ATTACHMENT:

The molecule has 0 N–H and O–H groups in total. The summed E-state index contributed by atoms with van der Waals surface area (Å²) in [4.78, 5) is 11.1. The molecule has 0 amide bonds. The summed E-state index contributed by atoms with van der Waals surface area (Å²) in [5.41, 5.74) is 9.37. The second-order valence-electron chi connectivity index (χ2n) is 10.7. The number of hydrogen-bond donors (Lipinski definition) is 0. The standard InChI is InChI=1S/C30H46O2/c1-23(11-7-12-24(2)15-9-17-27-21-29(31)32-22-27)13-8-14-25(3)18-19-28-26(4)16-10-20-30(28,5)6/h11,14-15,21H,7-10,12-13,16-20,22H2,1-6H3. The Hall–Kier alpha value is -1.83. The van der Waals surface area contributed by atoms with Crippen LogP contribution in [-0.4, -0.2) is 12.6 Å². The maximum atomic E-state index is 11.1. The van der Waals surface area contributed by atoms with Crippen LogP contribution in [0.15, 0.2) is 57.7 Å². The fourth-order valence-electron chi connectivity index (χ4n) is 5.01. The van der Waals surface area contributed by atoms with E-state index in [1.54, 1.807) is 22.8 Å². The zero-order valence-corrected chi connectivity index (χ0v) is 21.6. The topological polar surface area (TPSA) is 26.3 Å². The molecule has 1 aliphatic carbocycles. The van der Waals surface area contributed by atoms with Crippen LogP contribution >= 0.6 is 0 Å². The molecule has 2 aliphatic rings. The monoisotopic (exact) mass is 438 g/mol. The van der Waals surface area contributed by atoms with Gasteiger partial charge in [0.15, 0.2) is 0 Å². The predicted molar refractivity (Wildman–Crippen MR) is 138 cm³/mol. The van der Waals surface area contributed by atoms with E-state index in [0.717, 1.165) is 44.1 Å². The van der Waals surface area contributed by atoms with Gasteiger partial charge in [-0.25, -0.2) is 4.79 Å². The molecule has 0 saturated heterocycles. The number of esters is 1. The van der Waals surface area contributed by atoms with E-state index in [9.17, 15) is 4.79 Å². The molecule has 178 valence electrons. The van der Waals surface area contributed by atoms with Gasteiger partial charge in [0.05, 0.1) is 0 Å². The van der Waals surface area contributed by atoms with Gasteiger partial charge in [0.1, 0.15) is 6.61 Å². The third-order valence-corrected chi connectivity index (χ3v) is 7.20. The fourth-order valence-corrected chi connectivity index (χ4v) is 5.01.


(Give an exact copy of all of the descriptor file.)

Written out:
The molecule has 0 N–H and O–H groups in total. The summed E-state index contributed by atoms with van der Waals surface area (Å²) in [4.78, 5) is 11.1. The molecule has 0 amide bonds. The summed E-state index contributed by atoms with van der Waals surface area (Å²) in [5.41, 5.74) is 9.37. The second-order valence-electron chi connectivity index (χ2n) is 10.7. The number of hydrogen-bond donors (Lipinski definition) is 0. The standard InChI is InChI=1S/C30H46O2/c1-23(11-7-12-24(2)15-9-17-27-21-29(31)32-22-27)13-8-14-25(3)18-19-28-26(4)16-10-20-30(28,5)6/h11,14-15,21H,7-10,12-13,16-20,22H2,1-6H3. The Hall–Kier alpha value is -1.83. The van der Waals surface area contributed by atoms with Crippen LogP contribution in [-0.4, -0.2) is 12.6 Å². The maximum atomic E-state index is 11.1. The van der Waals surface area contributed by atoms with Crippen LogP contribution in [0.15, 0.2) is 57.7 Å². The fourth-order valence-electron chi connectivity index (χ4n) is 5.01. The van der Waals surface area contributed by atoms with E-state index in [1.54, 1.807) is 22.8 Å². The zero-order valence-corrected chi connectivity index (χ0v) is 21.6. The topological polar surface area (TPSA) is 26.3 Å². The molecule has 1 aliphatic carbocycles. The van der Waals surface area contributed by atoms with Crippen LogP contribution >= 0.6 is 0 Å². The molecule has 2 aliphatic rings. The monoisotopic (exact) mass is 438 g/mol. The van der Waals surface area contributed by atoms with Gasteiger partial charge in [0.15, 0.2) is 0 Å². The predicted molar refractivity (Wildman–Crippen MR) is 138 cm³/mol. The van der Waals surface area contributed by atoms with E-state index in [0.717, 1.165) is 44.1 Å². The van der Waals surface area contributed by atoms with Gasteiger partial charge in [-0.25, -0.2) is 4.79 Å². The molecule has 0 saturated heterocycles. The number of esters is 1. The van der Waals surface area contributed by atoms with E-state index in [9.17, 15) is 4.79 Å². The molecule has 178 valence electrons. The van der Waals surface area contributed by atoms with Gasteiger partial charge in [0.05, 0.1) is 0 Å². The van der Waals surface area contributed by atoms with Gasteiger partial charge in [0.1, 0.15) is 6.61 Å². The third-order valence-corrected chi connectivity index (χ3v) is 7.20. The fourth-order valence-corrected chi connectivity index (χ4v) is 5.01.